The Art of Letting Go
by: Grant Blindbury
sometimes come across articles that I feel investors would enjoy, and
last week one of them caught my attention in particular. The author is Jim
Parker, vice president in the Communications group in Sydney, Australia of
Dimensional Fund Advisors, and he talks about the Art of Letting Go.
By Jim Parker (with permission)
many areas of life, intense activity and constant monitoring of results
represent the path to success. In investment, that approach gets turned on its
Chinese philosophy of Taoism has a word for it: “wuwei.” It literally means
“non-doing.” In other words, the busier we are with our long-term investments
and the more we tinker, the less likely we are to get good results.
doesn’t mean, by the way, that we should do nothing whatsoever. But it does
mean that the culture of “busyness” and chasing returns promoted by much of the
financial services industry and media can work against our interests.
is one area where constant activity and a sense of control are not well
correlated. Look at the person who is forever monitoring his portfolio, who
fitfully watches business TV, or who sits up at night looking for stock tips on
Taoism, by contrast, the student is taught to let go of factors over which he
has no control and instead go with the flow. When you plant a tree, you choose
a sunny spot with good soil and water. Apart from regular pruning, you leave
the tree to grow.
it’s not just Chinese philosophy that cautions us against busyness. Financial
science and experience show that our investment efforts are best directed
toward areas where we can make a difference and away from things we can’t
we can’t control movements in the market. We can’t control news. We have no say
over the headlines that threaten to distract us.
each of us can control how much risk we take. We can diversify those risks
across different assets, companies, sectors, and countries. We do have a say in
the fees we pay. We can influence transaction costs. And we can exercise
discipline when our emotional impulses threaten to blow us off-course.
principles are so hard for people to absorb because the perception of
investment promoted through financial media is geared around the short-term, the
recent past, the ephemeral, the narrowly focused and the quick fix.
are told that if we put in more effort on the external factors, that if we pay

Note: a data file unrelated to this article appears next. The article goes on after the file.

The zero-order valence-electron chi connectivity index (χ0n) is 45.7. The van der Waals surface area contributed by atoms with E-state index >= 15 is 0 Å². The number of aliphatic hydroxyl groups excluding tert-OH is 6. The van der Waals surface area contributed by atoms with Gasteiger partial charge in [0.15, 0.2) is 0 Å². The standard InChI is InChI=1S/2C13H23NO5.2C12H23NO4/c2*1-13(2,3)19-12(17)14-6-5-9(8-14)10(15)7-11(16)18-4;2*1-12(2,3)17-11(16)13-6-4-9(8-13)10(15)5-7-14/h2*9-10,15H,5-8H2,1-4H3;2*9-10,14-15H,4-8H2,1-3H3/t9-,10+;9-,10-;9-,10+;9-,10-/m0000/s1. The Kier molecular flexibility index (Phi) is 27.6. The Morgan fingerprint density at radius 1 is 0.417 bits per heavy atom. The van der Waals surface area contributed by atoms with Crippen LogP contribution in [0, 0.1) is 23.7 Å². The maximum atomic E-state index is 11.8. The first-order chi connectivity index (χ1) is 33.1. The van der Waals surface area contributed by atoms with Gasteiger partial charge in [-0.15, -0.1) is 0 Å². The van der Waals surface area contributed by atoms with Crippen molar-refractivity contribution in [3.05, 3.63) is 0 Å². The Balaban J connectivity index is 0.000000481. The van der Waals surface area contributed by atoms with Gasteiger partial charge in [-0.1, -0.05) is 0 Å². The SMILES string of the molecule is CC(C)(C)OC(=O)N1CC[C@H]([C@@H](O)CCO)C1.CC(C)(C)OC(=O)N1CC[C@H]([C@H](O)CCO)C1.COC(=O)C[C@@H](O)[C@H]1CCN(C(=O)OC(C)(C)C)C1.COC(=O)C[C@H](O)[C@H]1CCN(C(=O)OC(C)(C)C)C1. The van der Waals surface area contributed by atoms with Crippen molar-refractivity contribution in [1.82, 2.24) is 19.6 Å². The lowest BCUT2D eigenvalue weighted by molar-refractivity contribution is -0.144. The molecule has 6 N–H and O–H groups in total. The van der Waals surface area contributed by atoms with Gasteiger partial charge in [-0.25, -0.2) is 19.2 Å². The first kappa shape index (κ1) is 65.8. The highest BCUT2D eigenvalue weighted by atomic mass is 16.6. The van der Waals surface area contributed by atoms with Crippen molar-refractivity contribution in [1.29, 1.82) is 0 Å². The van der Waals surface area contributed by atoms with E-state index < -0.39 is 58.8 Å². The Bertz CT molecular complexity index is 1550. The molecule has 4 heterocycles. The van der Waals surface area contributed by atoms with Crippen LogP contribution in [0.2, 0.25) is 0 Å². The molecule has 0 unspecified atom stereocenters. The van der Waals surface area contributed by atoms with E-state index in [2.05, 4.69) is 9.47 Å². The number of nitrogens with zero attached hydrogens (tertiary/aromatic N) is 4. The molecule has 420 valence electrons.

closer attention to the day-to-day noise, we will get better results.
more, we are programmed to focus on idiosyncratic risks—like glamor
stocks—instead of systematic risks, such as the degree to which our portfolios
are tilted toward the broad dimensions of risk and return.
we are pushed toward fads that the financial marketing industry decides are
sellable, which require us to constantly tinker with our portfolios.
see, much of the media and financial services industry wants us to be busy
about the wrong things. The emphasis is often on the excitement induced by
constant activity and chasing past returns, rather than on the desired end
consequence of all this busyness, lack of diversification, poor timing
decisions, and narrow focus is that most individual investors earn poor
long-term returns. In fact, they tend to not even earn the returns available to
them from a simple index.
is borne out each year in the analysis of investor behavior by research group
Dalbar. In 20 years, up to 2012, for instance, Dalbar found the average US
mutual fund investor underperformed the S&P 500 by nearly 4 percentage
points a year.1
documented difference between simple index returns and what investors receive
is often due to individual behavior—in being insufficiently diversified, in
chasing returns, in making bad timing decisions, and in trying to “beat” the
one of Australia’s most frequently quoted brokers broke ranks from the industry
and gave the game away on this “busy” investing. In his final note to clients
before retiring to consultancy work, Morgan Stanley strategist Gerard Minack
said he had found over the years that investors were often their worst enemies.2
biggest problem appears to be that—despite all the disclaimers—retail flows
assume that past performance is a good guide to future outcomes,” Minack said.
money tends to flow to investments that have done well, rather than investments
that will do well. The net result is that the actual returns to investors fall
well short not just of benchmark returns, but the returns generated by
professional investors. And that keeps people like me employed.”
a frank admission and one that reinforces the ancient Chinese wisdom: “By
letting it go, it all gets done. The world is won by those who let it go. But
when you try and try, the world is beyond the winning.”